When airlines endeavor to showcase their friendliness to the LGBT community, they tend to take a multipronged approach. From consumer marketing to sponsored partnerships to employee policies, carriers aiming to take off with gay passengers have a variety of angles to exploit. On the marketing side, United Airlines uses email blasts through the International Gay & Lesbian Travel Association. Delta Air Lines offers LGBT vacation packages through its Delta Vacations brand, featuring hotels that meet criteria as gay-friendly properties. American Airlines maintains a gay and lesbian travel section on its site as well, with information about LGBT events, news and special offers. Virgin Atlantic, meanwhile, includes LGBT travel recommendations on its blog. Across the Pacific, Air New Zealand has been among the most successful at attracting attention with its LGBT-focused marketing efforts. In 2008 the company launched what it called the first North American “Pink Flight” — a specially themed service from San Francisco in celebration of the Sydney Gay and Lesbian Mardi Gras. And the carrier staged a same-sex wedding at 30,000 feet after New Zealand legalized such unions in 2013. Several airlines partner with LGBT organizations to sponsor special events and support causes. Southwest Airlines, for example, is the official carrier of the Gay & Lesbian Alliance Against Defamation, the Gay-Straight Alliance Network and the National Gay & Lesbian Chamber of Commerce. The carrier also includes working with LGBT-owned suppliers among the goals of its supplier diversity initiative. United Airlines maintains a presence in pride parades in five of its hub cities, serves as the official airline of Equality Illinois and is a Gold Level Partner with IGLTA. And in 2015 the airline became the only top-tier Diamond Level partner of the National Gay Pilots Association, a nonprofit organization of LGBT pilots and aviation enthusiasts, many of whom work in commercial aviation. The way an airline treats its LGBT employees, in fact, provides another way the industry gauges which airlines are most respectful of the community. Most major airlines in the United States, for example, include LGBT employee groups; American Airlines has one of the newest since its merger with US Airways resulted in a combined group called Pride, which boasts about 620 members. And JetBlue touts its perfect score of 100 on the 2016 Corporate Equality Index, a rating from the Human Rights Campaign based on surveys and reports on corporate policies and practices related to LGBT workplace equality.
Southwest Airlines is cutting almost 20 non-stop routes as of January 2020. The airline says the move will allow it to focus its efforts on top destinations. The airline announced the move last month, with flights from Boston (BOS), Dallas Love Field (DAL), Los Angeles (LAX) and Orlando (MCO) seeing the most cuts.
TAP Air Portugal is adding 15 new weekly flights from the United States and Canada by summer 2020, a new record for the carrier of 71 weekly flights between North America and Portugal.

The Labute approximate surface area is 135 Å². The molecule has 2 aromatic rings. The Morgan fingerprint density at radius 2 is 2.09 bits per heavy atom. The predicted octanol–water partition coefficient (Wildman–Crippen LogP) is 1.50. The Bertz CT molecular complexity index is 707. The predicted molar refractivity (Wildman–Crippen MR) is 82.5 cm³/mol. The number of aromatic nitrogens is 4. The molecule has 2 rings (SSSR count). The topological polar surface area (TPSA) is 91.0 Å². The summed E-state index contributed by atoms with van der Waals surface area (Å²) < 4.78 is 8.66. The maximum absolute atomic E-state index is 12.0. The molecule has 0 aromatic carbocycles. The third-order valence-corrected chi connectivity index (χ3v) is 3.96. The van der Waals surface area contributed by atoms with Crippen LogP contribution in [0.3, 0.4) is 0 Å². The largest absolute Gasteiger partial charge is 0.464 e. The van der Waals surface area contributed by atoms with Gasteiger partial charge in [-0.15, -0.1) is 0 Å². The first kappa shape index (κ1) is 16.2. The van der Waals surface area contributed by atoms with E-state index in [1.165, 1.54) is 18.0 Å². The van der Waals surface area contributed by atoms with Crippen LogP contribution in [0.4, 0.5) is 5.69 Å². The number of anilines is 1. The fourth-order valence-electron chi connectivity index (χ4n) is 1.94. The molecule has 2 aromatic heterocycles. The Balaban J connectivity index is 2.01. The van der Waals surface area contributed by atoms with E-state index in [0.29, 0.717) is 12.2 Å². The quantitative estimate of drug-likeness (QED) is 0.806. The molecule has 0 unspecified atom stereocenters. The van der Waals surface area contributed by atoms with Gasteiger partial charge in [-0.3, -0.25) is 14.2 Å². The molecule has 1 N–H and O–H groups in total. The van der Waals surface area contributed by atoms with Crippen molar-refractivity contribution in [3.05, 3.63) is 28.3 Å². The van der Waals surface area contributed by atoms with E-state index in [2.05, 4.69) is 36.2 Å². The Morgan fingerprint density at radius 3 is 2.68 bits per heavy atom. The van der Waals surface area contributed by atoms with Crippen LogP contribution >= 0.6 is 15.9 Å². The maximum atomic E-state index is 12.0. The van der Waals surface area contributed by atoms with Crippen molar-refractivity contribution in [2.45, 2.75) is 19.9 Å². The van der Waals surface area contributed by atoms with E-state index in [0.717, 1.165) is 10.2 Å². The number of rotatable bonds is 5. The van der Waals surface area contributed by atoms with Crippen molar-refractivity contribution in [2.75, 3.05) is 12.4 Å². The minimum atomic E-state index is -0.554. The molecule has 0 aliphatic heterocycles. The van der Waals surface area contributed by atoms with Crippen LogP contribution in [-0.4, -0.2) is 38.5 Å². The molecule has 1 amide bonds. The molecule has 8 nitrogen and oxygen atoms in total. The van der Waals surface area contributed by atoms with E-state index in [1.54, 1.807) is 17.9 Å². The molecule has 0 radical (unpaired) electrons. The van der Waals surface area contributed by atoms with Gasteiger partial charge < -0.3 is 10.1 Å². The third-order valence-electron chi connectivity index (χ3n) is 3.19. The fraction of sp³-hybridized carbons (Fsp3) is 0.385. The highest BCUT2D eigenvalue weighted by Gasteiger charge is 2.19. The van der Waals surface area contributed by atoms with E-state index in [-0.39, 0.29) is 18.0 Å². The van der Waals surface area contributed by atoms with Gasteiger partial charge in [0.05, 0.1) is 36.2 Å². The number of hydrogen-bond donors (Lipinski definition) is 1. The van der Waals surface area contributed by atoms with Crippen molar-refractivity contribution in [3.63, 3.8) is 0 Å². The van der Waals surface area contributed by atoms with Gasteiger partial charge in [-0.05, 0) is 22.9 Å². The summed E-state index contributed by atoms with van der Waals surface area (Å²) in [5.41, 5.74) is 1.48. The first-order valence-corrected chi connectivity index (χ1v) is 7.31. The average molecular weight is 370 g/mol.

Mandarin Oriental, Geneva now offers its Royal Penthouse suite, one of the largest in the city at nearly 3,500 square feet, with an additional 1,800-square-foot terrace.
For any traveler interested in backcountry camping, wilderness exploration or any other type of outdoor adventure, REI now offers a wilderness safety training course to the general public. The programming is in partnership with the National Outdoor Leadership School, takes place on weekends and is “ideal for all outdoor enthusiasts.”
United Airlines announces a number of new routes.
Ryanair will soon start its first round-trip Georgia flights. The flights, which start this November, will connect the capital Tbilisi (TBS) to Milan Bergamo (BGY) four times weekly and the western city of Kutaisi (KUT) to Bologna (BLQ) and Marseille (MRS), both twice weekly. Then, in April, Ryanair will add twice weekly flights between Tbilisi and Cologne (CGN).
Welcome to Rhodes, a medieval treasure beautifully preserved throughout the centuries. Rhodes is the capital of the Dodecanese, an island ideal not only for those who want to relax, but also for those looking for an action-packed holiday! With its bright green hills, rich green valleys and uninterrupted line of golden beaches, Rhodes is truly a blessed place. “The sun island” has more sunshiny days and milder temperatures throughout the year than any other location in Greece. It is, after all, one of the country’s easternmost places and among the first to welcome summer on its impressive beaches. Add in the excellent facilities for tourism, the island’s special blend of cosmopolitan and traditional, and numerous cultural and archaeological sites, the most important being the Medieval (Old) Town, a UNESCO World Heritage site, and you’ve got the perfect holiday destination. While on Rhodes, don’t miss a daytrip to nearby Sými. An island of sponge divers and seamen, Sými used to have 30,000 inhabitants before the Second World War and was the richest island in the Dodecanese, despite its small size. Today, Sými attracts many visitors thanks to its beautifully preserved Neo-Classical buildings and the famous Archangel Michael monastery at Panormitis.
Attend one of the most acclaimed fall events, Autumn at the Arboretum, in Dallas. In its 14th year, the annual event is known as one of the best pumpkin festivals in the country, with its creative displays featuring more than 90,000 pumpkins, gourds and squash. The event takes place at Dallas Arboretum, Sept. 21 –Oct. 31. Alongside thousands of pumpkins, guests glimpse 150,000 autumn flowers across the 66-acre space.